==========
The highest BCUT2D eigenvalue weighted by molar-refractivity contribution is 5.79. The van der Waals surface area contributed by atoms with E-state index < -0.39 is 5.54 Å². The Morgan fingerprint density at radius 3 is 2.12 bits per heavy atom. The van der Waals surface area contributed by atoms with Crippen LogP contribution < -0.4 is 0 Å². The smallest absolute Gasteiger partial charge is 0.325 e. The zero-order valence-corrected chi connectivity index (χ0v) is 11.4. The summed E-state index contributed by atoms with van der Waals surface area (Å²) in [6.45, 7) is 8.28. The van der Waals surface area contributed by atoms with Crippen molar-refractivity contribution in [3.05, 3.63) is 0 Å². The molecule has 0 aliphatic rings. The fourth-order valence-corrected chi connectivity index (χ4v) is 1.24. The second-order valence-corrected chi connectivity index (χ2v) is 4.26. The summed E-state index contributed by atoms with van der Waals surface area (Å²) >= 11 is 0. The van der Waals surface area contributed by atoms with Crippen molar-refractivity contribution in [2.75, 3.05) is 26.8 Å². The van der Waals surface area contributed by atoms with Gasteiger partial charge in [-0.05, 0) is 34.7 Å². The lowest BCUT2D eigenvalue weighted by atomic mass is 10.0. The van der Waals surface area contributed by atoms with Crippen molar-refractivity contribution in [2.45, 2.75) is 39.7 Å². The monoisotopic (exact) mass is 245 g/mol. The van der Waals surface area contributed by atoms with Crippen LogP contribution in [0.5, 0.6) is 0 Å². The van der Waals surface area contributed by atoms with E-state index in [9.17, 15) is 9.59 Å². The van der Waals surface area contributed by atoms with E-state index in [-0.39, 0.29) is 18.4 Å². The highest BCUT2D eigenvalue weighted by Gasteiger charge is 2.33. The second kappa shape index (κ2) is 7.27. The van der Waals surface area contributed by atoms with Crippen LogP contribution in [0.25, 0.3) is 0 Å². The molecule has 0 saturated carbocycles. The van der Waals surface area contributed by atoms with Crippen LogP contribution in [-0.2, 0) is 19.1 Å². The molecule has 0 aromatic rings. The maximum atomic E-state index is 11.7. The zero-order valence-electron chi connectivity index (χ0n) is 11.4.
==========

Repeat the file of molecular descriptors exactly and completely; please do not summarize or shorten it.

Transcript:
The highest BCUT2D eigenvalue weighted by molar-refractivity contribution is 5.79. The van der Waals surface area contributed by atoms with E-state index < -0.39 is 5.54 Å². The Morgan fingerprint density at radius 3 is 2.12 bits per heavy atom. The van der Waals surface area contributed by atoms with Crippen LogP contribution < -0.4 is 0 Å². The smallest absolute Gasteiger partial charge is 0.325 e. The zero-order valence-corrected chi connectivity index (χ0v) is 11.4. The summed E-state index contributed by atoms with van der Waals surface area (Å²) in [6.45, 7) is 8.28. The van der Waals surface area contributed by atoms with Crippen molar-refractivity contribution in [3.05, 3.63) is 0 Å². The molecule has 0 aliphatic rings. The fourth-order valence-corrected chi connectivity index (χ4v) is 1.24. The second-order valence-corrected chi connectivity index (χ2v) is 4.26. The summed E-state index contributed by atoms with van der Waals surface area (Å²) >= 11 is 0. The van der Waals surface area contributed by atoms with Crippen molar-refractivity contribution in [2.75, 3.05) is 26.8 Å². The van der Waals surface area contributed by atoms with Gasteiger partial charge in [-0.05, 0) is 34.7 Å². The lowest BCUT2D eigenvalue weighted by atomic mass is 10.0. The van der Waals surface area contributed by atoms with Crippen molar-refractivity contribution in [2.45, 2.75) is 39.7 Å². The monoisotopic (exact) mass is 245 g/mol. The van der Waals surface area contributed by atoms with Crippen LogP contribution in [0.5, 0.6) is 0 Å². The van der Waals surface area contributed by atoms with E-state index in [9.17, 15) is 9.59 Å². The van der Waals surface area contributed by atoms with E-state index in [-0.39, 0.29) is 18.4 Å². The highest BCUT2D eigenvalue weighted by Gasteiger charge is 2.33. The second kappa shape index (κ2) is 7.27. The van der Waals surface area contributed by atoms with Crippen LogP contribution in [0.25, 0.3) is 0 Å². The molecule has 0 saturated carbocycles. The van der Waals surface area contributed by atoms with Crippen LogP contribution in [-0.2, 0) is 19.1 Å². The molecule has 0 aromatic rings. The maximum atomic E-state index is 11.7. The zero-order valence-electron chi connectivity index (χ0n) is 11.4.